There's a concept in economics called minimum efficient scale... basically the earliest point where greater scale drives no or only trivial reductions in cost.
While admittedly the 738s and 737s will eventually be retired, right now Delta has 217 737NGs and 219 A32Xceos (if you include the A321 still being delivered).
Each of those fleets on their own would put Delta in the top 25 airlines in the world by fleet size.
Fleet commonality at that scale won't drive much value. Would it drive some? Maybe, but it would be trivial.. we're talking about maybe a 1-2% reduction in costs. Which sounds like a lot, but to get there would require a lot of investment. And, there are less measurable costs to consider. What happens if the A320 family has a MAX-like issue (or vice-versa) that grounds the fleet? How does having only one airline type impact negotiating power? And all these other issues that basically neutralize whatever tiny savings you could drive from commonality.
Point is, Delta is already at minimum efficient scale with 200+ aircraft subfleets. The value of commonality below that is de minimus.
Before someone raises Southwest or Ryanair as a counterpoint, keep in mind that Delta's business model is fundamentally different. When you eliminate ALL OTHER types you gain an extra scale point - you eliminate an entire administrative overhead apperatus and business processes associated with multi-type management. My scheduling system can be completely dumb (ala WN... their systems are out of the stone age, but it works because.. well, all their planes and pilots are essentially identical cogs). Delta is going to have to manage multiple types regardless, so the simplification from consolidation from 7 types to 6 is far less compelling. Going from 2 to 1 (or vice versa) is a much bigger step change than 7 to 6 from a business operations perspective.
True that, but we also need to realized that by going all Airbus, they would acquire Airbus-only operator discounts for their purchase. We are talking about up to hundreds of millions in savings to purchase brand new aircraft. This is probably gonna be the main reason for them to go All Airbus in the next decade or so.
There is no magic airbus only operator discount you get discounts by negotiating hard having other options and ordering in large volumes dealing with delta is kind of a necessary evil for both Airbus and Boeing in that they will take end of the line and second-hand jets, which is a necessary part of the market especially for the lessors who are buying large numbers of jets for airlines with questionable financial stability because they know that is AirAsia collapses tomorrow there are few companies who might pick up the aircraft at lower than ideal price points yes but its better having no one interested in picking up the jets.
Agreed. Sometimes loyal customers were guaranteed best pricing, but IIRC with Boeing the WTO ruled such practices uncompetitive and that airlines were freed of their obligations of that part of the contract (Airbus cannot enforce).
Delta is an airline with effectively 3 large subfleets
1. High utilization. This is what the A321NEOs are for.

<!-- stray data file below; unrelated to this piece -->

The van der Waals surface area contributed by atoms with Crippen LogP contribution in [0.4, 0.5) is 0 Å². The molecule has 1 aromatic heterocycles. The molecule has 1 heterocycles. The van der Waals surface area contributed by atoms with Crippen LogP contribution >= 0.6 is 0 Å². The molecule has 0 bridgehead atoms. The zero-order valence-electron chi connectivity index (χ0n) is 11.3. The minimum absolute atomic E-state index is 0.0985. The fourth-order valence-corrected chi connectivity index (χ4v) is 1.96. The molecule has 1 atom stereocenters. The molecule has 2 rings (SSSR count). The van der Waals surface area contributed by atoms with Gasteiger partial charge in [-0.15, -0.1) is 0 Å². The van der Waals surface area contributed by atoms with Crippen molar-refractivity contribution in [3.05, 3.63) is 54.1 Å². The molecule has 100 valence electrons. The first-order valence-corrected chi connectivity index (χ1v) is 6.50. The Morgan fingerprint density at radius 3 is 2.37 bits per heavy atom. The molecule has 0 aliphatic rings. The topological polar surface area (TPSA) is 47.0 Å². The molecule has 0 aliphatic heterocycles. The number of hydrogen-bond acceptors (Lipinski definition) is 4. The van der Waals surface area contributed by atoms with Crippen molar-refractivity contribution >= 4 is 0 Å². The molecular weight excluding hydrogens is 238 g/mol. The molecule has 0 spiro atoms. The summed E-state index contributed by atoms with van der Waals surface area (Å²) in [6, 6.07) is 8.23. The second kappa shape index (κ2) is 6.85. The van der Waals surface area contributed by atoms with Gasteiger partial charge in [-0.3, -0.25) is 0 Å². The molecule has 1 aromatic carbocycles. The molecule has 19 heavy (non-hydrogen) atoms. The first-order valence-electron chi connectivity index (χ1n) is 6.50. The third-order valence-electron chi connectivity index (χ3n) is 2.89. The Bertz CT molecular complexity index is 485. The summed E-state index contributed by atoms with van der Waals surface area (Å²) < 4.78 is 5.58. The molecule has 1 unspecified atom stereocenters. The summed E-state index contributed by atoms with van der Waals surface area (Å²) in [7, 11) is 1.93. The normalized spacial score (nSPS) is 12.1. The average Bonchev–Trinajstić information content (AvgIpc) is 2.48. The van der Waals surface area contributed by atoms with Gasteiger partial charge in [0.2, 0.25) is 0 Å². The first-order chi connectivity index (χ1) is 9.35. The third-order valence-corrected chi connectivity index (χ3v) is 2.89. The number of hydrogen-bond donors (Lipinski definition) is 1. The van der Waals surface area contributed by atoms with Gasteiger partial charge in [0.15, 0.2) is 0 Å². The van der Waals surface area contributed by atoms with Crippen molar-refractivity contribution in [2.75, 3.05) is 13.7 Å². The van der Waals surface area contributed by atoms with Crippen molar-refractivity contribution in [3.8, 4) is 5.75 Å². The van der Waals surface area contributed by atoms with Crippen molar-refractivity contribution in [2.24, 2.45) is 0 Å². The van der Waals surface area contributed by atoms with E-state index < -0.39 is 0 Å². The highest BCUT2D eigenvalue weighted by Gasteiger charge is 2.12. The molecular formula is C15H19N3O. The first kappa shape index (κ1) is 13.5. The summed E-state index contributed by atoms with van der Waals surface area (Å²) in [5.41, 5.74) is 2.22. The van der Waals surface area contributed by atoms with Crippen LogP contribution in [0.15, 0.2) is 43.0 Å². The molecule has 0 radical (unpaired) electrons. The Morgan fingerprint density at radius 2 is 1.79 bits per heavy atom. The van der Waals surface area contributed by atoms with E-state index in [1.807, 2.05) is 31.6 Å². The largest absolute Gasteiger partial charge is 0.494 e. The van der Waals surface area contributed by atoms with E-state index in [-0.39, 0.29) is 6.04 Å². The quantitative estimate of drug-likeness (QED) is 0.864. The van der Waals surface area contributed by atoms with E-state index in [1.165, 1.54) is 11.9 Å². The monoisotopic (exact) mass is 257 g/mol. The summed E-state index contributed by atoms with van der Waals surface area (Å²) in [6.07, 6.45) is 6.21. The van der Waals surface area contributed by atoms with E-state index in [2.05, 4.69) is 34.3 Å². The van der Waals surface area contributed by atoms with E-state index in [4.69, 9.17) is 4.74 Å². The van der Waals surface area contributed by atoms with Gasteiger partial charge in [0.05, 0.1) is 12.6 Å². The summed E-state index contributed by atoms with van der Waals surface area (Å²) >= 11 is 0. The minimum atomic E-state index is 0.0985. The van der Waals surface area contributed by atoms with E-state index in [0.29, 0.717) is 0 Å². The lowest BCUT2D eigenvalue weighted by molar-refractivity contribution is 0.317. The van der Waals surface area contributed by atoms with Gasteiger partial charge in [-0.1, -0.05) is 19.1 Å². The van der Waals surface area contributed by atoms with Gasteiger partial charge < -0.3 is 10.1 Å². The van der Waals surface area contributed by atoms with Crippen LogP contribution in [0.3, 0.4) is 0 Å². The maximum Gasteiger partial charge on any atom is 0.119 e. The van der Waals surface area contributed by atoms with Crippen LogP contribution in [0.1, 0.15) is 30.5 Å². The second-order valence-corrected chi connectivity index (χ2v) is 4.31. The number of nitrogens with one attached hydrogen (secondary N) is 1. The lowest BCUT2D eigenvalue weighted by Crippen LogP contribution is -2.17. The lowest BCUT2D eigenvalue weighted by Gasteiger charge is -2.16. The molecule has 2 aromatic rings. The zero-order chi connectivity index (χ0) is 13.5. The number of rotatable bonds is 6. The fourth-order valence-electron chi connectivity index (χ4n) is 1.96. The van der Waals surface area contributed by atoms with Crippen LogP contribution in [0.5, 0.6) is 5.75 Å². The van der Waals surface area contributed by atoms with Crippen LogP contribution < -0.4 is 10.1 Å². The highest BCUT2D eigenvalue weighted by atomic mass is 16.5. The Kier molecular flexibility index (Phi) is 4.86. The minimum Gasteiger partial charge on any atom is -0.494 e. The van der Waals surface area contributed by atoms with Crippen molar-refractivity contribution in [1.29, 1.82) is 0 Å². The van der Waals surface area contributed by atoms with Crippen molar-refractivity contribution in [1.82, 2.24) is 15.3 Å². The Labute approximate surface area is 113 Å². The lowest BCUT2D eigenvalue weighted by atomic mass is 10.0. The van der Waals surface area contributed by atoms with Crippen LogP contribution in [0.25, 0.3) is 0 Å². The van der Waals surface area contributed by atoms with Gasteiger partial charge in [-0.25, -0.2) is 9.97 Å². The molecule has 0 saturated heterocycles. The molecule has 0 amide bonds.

2. Mid utilization. Usually end if line (739, A321CEO) heavily discounted or bought used.
3. Low utilization. This is what the MD-90s and 717s were brought in for (not original MD-90s, but later purchases).
In general, Delta places a high risk on debt. If an airline is deep in debt, the opportunities are missed. So Delta places more emphasis on keeping fixed costs low while accepting higher variable costs. Delta has disciplined yield management coupled with good capacity management. However, they react with an allergy if high profit routes are threatened.
I will be surprised if Boeing and CFM do not offer Delta good engine spare part pricing with a low initial price. Right now, I speculate, Boeing would accept lower profit than Airbus and CFM would match the Pratt engine service contact terms to allow Delta to service all LEAP just as DL gets to service the GTF fleet. As much of a Pratt fan as I am, the business case for Delta TechOps to break in to LEAP service before the CFM-56 sunset is just too lucrative an opportunity to be ignored.
Delta opperates 217 of the 737NG, none on order.
Delta opperates 219 A32x (all CEO) with 127 on order (27 A321CEO, 100 A321NEO) + options.
While Airbus pulled a coup on widebodies, much due to RR allowing T1000, T7000, and Txwb overhaul at a profit and allowing DL to bid power by the hour work from RR, I see no reason a bid from Boeing wouldn't be considered.
I see DL probably buying 100 to 200 MAX plus used aircraft. If Boeing isn't able to secure a DL order by 3Q2021, shame on them.
I have flown DL A319s, A321s, 752s, and 739s and honestly, as long as I'm not in the very back, I like them all. This is about money. For Delta, the -8, -9, and -10 MAX could all replace the A320s.
I personally do not see the A320s leaving soon. But it is time to age them into a lower utilization role. I would also expect DL to buy used (but newer, say end of line to 12 years old CEOs) A320CEO.
WN and the MAX debacle boosted 738 prices above long term trend. Now, they both dropped. At best a CEO or 737NG lost 14% of value so far in Covid19.https://leehamnews.com/2020/06/10/hotr- ... more-33677
So bargain or DL has no reason not to buy used and could buy used Pratt NEOs. That should scare both Boeing and Airbus. It will be 18 to 30 months before enough recovery happens to soak up enough past generation aircraft to stabilize pricing.
I see Boeing offering compensation that would make the MAX competitive for Delta. I have not seen similar discounting by Airbus. I think DL will have no trouble replacing shed aircraft with economical used if that is the plan.
Discussion on Aircraft values should continue here:viewtopic.php?f=3&t=1440991&start=50
Flu+Covid19 is bad. Consider a flu vaccine, if not for yourself, to protect someone you care about.